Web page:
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Scholarly Communication & Impact: How do I get people to read my work?

This guide is to help you navigate the different elements of the Scholarly Communication world and find out how you can use them to your benefit.

Maintaining your Research Network

I've just published, there is nothing else I need to do.

How many of us have thought that publishing is the final destination for our academic journey?

It is not, we must also establish our identity as a researcher/author and create awareness of our works.

There are two ways to maintain standing in the industry or your chosen field.

1) Focus on establishing your identity as a researcher by developing a researcher persona.

2) Stay up to date with the topics in your industry by ensuring you receive the latest information from your sources.

Using Social Media Professionally

There are many different tools out there that can be leveraged on to increase your social awareness.

1) Social Networking Sites - use these to join professional research groups or to share your thoughts on ongoing conversations.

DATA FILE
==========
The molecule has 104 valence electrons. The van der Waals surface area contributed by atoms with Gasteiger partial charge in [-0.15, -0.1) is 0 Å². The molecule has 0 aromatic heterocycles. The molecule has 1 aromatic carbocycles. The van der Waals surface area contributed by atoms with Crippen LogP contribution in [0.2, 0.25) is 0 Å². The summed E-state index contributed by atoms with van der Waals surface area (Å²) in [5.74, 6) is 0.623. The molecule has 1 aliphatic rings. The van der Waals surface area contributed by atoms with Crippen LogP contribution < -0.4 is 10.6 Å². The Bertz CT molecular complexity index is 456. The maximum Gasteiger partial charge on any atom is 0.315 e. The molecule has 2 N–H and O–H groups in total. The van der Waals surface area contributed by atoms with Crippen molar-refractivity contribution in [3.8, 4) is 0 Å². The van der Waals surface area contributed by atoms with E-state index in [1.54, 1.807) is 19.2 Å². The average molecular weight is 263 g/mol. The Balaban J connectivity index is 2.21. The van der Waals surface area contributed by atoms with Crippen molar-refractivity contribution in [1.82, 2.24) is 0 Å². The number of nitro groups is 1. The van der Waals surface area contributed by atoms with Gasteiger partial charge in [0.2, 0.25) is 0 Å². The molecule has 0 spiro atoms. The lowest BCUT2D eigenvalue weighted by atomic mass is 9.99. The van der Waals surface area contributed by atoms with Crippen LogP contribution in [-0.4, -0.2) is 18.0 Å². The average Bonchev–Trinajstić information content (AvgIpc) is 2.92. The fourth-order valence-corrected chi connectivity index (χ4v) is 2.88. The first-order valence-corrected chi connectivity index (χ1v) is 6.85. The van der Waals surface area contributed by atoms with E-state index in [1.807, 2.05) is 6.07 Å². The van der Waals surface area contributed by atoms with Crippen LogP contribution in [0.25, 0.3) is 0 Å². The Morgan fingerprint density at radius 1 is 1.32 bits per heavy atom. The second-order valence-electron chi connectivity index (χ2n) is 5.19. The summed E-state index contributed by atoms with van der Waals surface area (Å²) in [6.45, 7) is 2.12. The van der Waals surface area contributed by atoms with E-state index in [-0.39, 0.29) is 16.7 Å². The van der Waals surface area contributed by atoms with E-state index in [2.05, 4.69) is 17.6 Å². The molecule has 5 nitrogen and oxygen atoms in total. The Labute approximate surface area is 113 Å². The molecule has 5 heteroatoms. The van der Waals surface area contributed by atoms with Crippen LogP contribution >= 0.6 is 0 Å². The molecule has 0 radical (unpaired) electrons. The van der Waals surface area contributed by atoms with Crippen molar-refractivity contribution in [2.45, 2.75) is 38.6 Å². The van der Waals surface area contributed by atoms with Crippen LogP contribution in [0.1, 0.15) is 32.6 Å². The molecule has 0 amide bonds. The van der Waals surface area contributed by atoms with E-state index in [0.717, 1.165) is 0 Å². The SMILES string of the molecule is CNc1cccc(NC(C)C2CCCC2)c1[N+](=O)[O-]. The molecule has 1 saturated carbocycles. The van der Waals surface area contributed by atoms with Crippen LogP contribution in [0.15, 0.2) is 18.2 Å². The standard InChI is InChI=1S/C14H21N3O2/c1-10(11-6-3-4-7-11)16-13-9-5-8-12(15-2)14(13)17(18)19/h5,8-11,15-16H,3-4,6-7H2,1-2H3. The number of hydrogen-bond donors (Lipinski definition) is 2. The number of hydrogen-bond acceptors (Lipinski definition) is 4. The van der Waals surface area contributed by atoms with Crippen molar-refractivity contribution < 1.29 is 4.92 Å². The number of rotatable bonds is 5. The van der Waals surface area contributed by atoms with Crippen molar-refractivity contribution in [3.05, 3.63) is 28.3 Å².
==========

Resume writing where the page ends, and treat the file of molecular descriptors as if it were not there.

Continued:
2) Forums - Some industries may be niche enough to have their own forums or associations. Join these so that you can also be included in the conversations.

3) Research Based Platforms - There are websites that are geared to researchers such as ResearchGate which not only allow you to share your own research, they also aim to foster collaboration by getting users to interact with each other. Additionally, Mendeley and other websites/tools also now have increased social networking features.

Creating Alerts

There are two main ways you can set up alerts on various research sources.

1) Search topic alert - This would enable the database to contact you when new research is published in a search of your choosing. This saves you the effort of having to run searches manually.

2) Publication alert - This would enable research sources to contact you when new issues are published in a journal, for example. 

Where can I go to network?

The avenue you choose to build your network upon would depend on your subject area. 

  • Social Networking groups such as Facebook groups or LinkedIn connections
  • Forum Boards
  • Twitter threads especially during conferences and seminars

For more suggestions on Social Media tools that can help expand your network, look at this list: https://www.timeshighereducation.com/a-z-social-media#survey-answer